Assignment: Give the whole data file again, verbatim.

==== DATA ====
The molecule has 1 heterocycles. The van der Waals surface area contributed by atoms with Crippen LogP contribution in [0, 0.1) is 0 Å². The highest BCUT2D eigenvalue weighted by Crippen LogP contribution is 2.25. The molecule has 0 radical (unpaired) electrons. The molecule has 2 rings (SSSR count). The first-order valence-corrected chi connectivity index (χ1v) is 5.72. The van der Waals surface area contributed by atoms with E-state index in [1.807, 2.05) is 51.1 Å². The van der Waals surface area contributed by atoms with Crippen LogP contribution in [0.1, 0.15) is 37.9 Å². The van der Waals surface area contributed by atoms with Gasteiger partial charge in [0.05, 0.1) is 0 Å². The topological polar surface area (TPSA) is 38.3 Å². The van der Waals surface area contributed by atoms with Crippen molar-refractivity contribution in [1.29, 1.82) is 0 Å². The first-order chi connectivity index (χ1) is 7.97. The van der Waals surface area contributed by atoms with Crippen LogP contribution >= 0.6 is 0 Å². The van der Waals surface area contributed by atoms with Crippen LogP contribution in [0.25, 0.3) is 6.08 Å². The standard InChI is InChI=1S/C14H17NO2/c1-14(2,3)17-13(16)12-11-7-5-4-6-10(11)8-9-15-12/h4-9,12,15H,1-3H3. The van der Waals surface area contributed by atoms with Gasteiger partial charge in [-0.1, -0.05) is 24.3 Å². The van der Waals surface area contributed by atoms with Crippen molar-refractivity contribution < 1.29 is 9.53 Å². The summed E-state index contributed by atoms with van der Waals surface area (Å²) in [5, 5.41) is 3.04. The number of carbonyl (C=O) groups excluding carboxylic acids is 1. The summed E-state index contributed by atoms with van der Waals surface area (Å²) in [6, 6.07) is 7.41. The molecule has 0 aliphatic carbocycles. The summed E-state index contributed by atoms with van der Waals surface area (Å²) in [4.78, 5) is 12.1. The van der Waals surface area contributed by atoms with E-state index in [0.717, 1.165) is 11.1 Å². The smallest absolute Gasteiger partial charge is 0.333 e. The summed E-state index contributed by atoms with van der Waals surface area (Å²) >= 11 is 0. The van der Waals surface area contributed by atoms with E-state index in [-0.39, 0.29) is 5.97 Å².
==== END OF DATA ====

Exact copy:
The molecule has 1 heterocycles. The van der Waals surface area contributed by atoms with Crippen LogP contribution in [0, 0.1) is 0 Å². The highest BCUT2D eigenvalue weighted by Crippen LogP contribution is 2.25. The molecule has 0 radical (unpaired) electrons. The molecule has 2 rings (SSSR count). The first-order valence-corrected chi connectivity index (χ1v) is 5.72. The van der Waals surface area contributed by atoms with E-state index in [1.807, 2.05) is 51.1 Å². The van der Waals surface area contributed by atoms with Crippen LogP contribution in [0.1, 0.15) is 37.9 Å². The van der Waals surface area contributed by atoms with Gasteiger partial charge in [0.05, 0.1) is 0 Å². The topological polar surface area (TPSA) is 38.3 Å². The van der Waals surface area contributed by atoms with Crippen molar-refractivity contribution in [1.29, 1.82) is 0 Å². The first-order chi connectivity index (χ1) is 7.97. The van der Waals surface area contributed by atoms with Crippen LogP contribution >= 0.6 is 0 Å². The van der Waals surface area contributed by atoms with Crippen LogP contribution in [0.25, 0.3) is 6.08 Å². The standard InChI is InChI=1S/C14H17NO2/c1-14(2,3)17-13(16)12-11-7-5-4-6-10(11)8-9-15-12/h4-9,12,15H,1-3H3. The van der Waals surface area contributed by atoms with Gasteiger partial charge in [-0.1, -0.05) is 24.3 Å². The van der Waals surface area contributed by atoms with Crippen molar-refractivity contribution < 1.29 is 9.53 Å². The summed E-state index contributed by atoms with van der Waals surface area (Å²) in [5, 5.41) is 3.04. The number of carbonyl (C=O) groups excluding carboxylic acids is 1. The summed E-state index contributed by atoms with van der Waals surface area (Å²) in [6, 6.07) is 7.41. The molecule has 0 aliphatic carbocycles. The summed E-state index contributed by atoms with van der Waals surface area (Å²) in [4.78, 5) is 12.1. The van der Waals surface area contributed by atoms with E-state index in [0.717, 1.165) is 11.1 Å². The smallest absolute Gasteiger partial charge is 0.333 e. The summed E-state index contributed by atoms with van der Waals surface area (Å²) >= 11 is 0. The van der Waals surface area contributed by atoms with E-state index in [-0.39, 0.29) is 5.97 Å².